Your day is filled with to-dos and household tasks.
Grocery shopping, dishes, cleaning, ten more loads of laundry.
Picking up toys (where in the world did all those toys come from anyways??).
Breaking up an argument between your kids.
And feeding mouths every. single. day.
It continuous and exhausting at times.
So the thought of some help, like a cleaning person and personal chef, is pretty awesome.
But when you think of the help actually available to you right now, like your own children, that brings some mixed feelings. You know having them help with chores would take some of the load off of you and it would be great for them to develop some responsibility.
But that’s only IF they’d do a good job.
You’ve been down this road before and the reality is that when you ask them to do something, they put up a fuss or get distracted or they just don’t do a very good job at the task at hand.
You end up having to redo the work and it ends up being MORE work for you in the end. It’s tiring and makes you feel a little cuuraaazy.
It’s easier to just do the work yourself. It saves you from the fight and the extra work. So by default you decide to just keep doing the work and let the kids go play with their LEGOs.
But secretly you wish they would help out more because you could really use an extra set (or two or three) of genuinely helpful hands. You know it would be good for your kids to develop some responsibility, but it’s just so much easier to let it go.
But hold on.
What if there was a simple way to get your kids to help around the house AND do a good job?
Let yourself consider that for a moment.
Your kids are unloading the dishwasher. Doing laundry. Cleaning the bathroom. Cleaning up their own room. Putting groceries away. And YOU don’t have to.
Your children are actually doing some of the work that you normally do.
And not only that, they are doing a good job. Meaning the work is D.O.N.E.
That might actually free up a little time for you. Maybe that would even allow you a few extra minutes at night to do something you really enjoy.
Plus, even more importantly, your children would be learning how to work hard, contribute to the family, and in the process gaining confidence and satisfaction of a job well done.
“Ok, Monica, this sounds great but how do I make it happen?”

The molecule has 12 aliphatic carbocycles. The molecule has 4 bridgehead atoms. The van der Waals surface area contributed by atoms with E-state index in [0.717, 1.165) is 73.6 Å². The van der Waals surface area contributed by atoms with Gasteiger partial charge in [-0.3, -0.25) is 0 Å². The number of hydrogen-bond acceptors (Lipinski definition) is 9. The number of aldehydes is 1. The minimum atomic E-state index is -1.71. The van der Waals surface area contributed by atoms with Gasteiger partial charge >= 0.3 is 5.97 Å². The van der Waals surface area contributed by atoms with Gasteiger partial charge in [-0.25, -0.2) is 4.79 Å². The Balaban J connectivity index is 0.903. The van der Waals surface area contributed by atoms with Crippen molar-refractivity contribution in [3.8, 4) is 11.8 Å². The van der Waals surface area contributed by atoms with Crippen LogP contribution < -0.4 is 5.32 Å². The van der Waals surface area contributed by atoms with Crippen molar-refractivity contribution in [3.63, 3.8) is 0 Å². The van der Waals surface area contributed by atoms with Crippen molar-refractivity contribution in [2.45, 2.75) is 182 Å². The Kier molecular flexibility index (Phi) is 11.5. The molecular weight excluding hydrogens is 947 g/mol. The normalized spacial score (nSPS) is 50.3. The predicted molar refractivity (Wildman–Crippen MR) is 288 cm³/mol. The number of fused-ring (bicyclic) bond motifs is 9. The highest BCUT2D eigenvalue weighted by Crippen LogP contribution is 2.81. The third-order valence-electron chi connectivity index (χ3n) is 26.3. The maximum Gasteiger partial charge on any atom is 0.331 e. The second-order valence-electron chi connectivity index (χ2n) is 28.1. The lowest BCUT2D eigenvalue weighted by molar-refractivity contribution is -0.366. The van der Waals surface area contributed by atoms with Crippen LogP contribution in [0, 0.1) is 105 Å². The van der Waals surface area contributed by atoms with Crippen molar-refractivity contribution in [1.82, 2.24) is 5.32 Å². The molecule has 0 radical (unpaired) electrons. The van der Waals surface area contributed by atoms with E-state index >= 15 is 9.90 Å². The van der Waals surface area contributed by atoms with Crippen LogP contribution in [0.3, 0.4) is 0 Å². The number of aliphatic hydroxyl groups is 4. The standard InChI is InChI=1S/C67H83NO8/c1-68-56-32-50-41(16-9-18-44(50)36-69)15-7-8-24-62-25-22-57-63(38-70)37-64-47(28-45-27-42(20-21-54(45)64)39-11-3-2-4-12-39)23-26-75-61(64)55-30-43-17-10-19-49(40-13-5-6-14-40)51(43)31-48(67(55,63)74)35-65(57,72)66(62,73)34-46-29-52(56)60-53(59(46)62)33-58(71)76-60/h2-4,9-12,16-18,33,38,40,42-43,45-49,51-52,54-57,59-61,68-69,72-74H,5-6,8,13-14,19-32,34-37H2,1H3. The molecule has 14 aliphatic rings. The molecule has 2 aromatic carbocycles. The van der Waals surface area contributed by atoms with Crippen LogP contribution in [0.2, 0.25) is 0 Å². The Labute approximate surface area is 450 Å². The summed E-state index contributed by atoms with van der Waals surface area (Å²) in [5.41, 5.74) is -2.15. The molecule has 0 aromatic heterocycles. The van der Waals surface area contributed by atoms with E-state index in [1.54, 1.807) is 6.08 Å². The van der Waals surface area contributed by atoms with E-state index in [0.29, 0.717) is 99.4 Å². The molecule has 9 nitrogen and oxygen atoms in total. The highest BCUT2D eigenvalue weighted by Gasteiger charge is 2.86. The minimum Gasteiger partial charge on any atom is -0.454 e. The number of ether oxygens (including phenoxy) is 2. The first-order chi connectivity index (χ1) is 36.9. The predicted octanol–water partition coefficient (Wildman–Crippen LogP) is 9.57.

Here is a simple five-step system to get your kids started on chores (so they are successful and you don’t lose your mind):
Before you begin, please note: If you’ve tried to get your kids to do chores in the past and it hasn’t gone well, start fresh and with a new attitude. Remember: You are making a positive impact on your child by following through so the time and energy you put into this is well worth it!
Choose ONE chore to start with per child.
Starting simple and choosing one chore will ensure that your child experiences success. Pick something that you know your child can successfully complete. This is really important! Make sure it’s something you KNOW they can (and most likely will) accomplish. Rather than look at a random chart of what chores kids should supposedly be able to do at a certain age, trust yourself. You can look at those resources for ideas but stop there. You know your child best and can determine what they will be successful at better than anyone else. Don’t worry about what they “should” be doing. You decide!
Determine the reward.
There are a lot of strong opinions out there as to whether or not you should pay your children for simple chores around the house. I’ll save that topic for another post. For now, just choose whatever reward will actually motivate your child. A young child will typically be motivated by something completely different from an older child, plus each child is unique. So again, you decide what the best motivator will be for your child. The reward can be a trip to the park, a yummy treat, playing a game with mom or dad, screen time, money or a number of other things. And you can make this unique to each of your children or it can be the same for all of them. The main thing is to choose something you are pretty certain will motivate them. You can always change it to something else next time.